While military exports to the U.S. and elsewhere would help, they may not be pivotal, Curado said. Embraer now gets half of its defense sales from the domestic market and sees this slice growing to as much as 75 percent in the next few years, he said.
“There’s an opportunity in Brazil itself because it is one of the few countries actually increasing expenses in defense after 20 or 30 years of no or little investment,” Curado said.
Curado worked in Embraer’s commercial business before becoming CEO, serving as executive vice president for the airline market before his promotion. He joined United Technologies Corp. (UTX)’s Pratt & Whitney Canada engine unit in 1984, working with Embraer, after earning an aeronautical engineering degree at ITA, Brazil’s most prominent engineering school.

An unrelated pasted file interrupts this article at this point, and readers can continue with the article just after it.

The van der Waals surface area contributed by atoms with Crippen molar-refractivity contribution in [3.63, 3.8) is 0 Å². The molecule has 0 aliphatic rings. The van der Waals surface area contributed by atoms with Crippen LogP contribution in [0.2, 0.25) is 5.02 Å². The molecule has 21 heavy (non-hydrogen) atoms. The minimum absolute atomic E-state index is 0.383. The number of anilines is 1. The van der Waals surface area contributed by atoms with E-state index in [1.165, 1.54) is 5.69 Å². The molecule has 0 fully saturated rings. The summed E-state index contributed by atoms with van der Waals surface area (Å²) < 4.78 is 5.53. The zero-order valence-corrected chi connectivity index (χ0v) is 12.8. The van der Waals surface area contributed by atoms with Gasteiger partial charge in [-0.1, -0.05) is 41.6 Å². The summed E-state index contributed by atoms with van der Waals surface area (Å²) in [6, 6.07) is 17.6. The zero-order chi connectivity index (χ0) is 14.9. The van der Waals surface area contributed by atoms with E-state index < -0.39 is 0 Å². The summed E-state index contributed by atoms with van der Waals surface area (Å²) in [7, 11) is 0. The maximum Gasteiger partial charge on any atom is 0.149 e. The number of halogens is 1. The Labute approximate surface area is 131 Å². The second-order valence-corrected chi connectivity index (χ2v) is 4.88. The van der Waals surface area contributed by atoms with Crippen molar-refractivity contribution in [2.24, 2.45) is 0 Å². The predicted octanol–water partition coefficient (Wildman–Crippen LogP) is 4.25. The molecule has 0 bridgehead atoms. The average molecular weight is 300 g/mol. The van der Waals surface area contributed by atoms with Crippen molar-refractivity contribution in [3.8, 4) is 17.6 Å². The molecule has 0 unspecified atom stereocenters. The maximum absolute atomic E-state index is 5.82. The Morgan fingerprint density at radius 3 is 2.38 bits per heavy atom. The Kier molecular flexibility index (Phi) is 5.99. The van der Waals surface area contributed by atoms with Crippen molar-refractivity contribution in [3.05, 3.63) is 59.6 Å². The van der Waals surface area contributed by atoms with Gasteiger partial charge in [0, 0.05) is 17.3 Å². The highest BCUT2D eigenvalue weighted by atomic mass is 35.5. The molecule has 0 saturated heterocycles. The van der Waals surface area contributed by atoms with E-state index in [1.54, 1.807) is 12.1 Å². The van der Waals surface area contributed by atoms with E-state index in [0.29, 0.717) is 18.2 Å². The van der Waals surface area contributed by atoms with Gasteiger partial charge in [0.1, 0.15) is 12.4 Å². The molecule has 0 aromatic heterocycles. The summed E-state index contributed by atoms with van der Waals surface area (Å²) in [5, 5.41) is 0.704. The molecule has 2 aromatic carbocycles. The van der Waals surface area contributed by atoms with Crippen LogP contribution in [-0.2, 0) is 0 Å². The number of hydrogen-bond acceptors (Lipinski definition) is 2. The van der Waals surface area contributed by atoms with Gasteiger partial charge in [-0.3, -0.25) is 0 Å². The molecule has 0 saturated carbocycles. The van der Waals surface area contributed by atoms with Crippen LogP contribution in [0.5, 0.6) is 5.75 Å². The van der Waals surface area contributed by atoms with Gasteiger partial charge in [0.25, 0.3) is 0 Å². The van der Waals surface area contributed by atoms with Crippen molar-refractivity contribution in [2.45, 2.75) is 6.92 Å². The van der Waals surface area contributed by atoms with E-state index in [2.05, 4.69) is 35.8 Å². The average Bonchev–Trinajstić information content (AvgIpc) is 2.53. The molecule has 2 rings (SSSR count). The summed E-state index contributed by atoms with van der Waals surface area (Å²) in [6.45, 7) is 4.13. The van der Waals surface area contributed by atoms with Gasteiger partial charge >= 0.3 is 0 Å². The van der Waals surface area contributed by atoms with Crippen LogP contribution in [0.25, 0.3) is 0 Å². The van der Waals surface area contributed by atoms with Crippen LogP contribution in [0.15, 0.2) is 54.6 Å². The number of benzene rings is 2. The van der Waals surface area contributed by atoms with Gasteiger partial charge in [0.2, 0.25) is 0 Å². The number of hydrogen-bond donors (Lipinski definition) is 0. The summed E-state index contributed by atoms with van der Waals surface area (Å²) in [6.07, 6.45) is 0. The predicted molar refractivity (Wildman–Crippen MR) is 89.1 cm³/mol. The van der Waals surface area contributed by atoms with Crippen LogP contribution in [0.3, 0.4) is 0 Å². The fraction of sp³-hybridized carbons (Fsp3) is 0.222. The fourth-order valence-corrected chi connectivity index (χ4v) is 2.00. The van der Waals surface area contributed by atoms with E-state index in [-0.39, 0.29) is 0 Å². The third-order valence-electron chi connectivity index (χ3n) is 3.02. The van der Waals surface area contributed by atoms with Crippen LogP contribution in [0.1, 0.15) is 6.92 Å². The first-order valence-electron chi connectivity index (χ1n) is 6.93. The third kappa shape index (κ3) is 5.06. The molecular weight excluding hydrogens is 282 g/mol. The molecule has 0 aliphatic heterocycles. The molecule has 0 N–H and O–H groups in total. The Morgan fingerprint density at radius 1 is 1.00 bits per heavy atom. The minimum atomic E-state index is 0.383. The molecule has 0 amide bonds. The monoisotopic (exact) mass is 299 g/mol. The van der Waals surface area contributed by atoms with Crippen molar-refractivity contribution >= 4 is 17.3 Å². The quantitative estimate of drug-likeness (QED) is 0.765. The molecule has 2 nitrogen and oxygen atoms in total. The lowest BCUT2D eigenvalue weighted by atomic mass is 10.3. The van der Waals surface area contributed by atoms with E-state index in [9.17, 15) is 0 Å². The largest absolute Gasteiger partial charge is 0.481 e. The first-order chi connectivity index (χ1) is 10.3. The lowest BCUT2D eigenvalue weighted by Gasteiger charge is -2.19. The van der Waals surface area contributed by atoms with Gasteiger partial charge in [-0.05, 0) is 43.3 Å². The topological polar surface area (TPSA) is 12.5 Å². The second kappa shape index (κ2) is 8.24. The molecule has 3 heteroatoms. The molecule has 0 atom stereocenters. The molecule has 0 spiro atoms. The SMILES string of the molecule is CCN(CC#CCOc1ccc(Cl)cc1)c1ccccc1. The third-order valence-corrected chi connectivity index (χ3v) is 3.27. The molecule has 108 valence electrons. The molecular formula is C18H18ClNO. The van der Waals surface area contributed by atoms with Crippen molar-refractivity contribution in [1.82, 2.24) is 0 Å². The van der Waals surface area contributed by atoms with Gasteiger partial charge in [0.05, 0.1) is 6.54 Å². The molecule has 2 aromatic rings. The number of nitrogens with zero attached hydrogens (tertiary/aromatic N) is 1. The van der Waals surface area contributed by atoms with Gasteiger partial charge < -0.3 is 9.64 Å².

Embraer’s fleeting win for the Super Tucano contract with Sparks, Nevada-based Sierra Nevada beat the AT-6 entrant from Hawker Beechcraft Corp., the planemaker partly owned by Goldman Sachs Group Inc. (GS) Hawker sued the U.S. military, triggering the scrapping of the Embraer contract and an Air Force inquiry into the initial award.
The Air Force’s senior acquisition executive, David Van Buren, was “not satisfied with the quality of the documentation supporting the award decision,” according to a Feb. 28 statement from Air Force Secretary Michael B. Donley announcing the cancellation.